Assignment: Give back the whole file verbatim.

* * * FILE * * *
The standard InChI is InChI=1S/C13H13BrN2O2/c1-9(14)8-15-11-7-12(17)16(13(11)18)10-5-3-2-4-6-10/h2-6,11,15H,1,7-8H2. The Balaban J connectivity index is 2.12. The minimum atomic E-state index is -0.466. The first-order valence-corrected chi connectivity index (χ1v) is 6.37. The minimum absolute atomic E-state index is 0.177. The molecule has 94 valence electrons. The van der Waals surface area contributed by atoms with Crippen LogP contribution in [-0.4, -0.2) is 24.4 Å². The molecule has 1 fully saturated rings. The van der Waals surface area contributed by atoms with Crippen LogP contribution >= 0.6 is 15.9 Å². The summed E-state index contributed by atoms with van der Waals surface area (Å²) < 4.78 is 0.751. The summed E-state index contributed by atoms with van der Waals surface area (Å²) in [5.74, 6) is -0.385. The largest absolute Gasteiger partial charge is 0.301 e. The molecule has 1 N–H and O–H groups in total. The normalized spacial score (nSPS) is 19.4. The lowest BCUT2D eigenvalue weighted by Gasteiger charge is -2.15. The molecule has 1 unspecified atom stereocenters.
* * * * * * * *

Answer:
The standard InChI is InChI=1S/C13H13BrN2O2/c1-9(14)8-15-11-7-12(17)16(13(11)18)10-5-3-2-4-6-10/h2-6,11,15H,1,7-8H2. The Balaban J connectivity index is 2.12. The minimum atomic E-state index is -0.466. The first-order valence-corrected chi connectivity index (χ1v) is 6.37. The minimum absolute atomic E-state index is 0.177. The molecule has 94 valence electrons. The van der Waals surface area contributed by atoms with Crippen LogP contribution in [-0.4, -0.2) is 24.4 Å². The molecule has 1 fully saturated rings. The van der Waals surface area contributed by atoms with Crippen LogP contribution >= 0.6 is 15.9 Å². The summed E-state index contributed by atoms with van der Waals surface area (Å²) < 4.78 is 0.751. The summed E-state index contributed by atoms with van der Waals surface area (Å²) in [5.74, 6) is -0.385. The largest absolute Gasteiger partial charge is 0.301 e. The molecule has 1 N–H and O–H groups in total. The normalized spacial score (nSPS) is 19.4. The lowest BCUT2D eigenvalue weighted by Gasteiger charge is -2.15. The molecule has 1 unspecified atom stereocenters.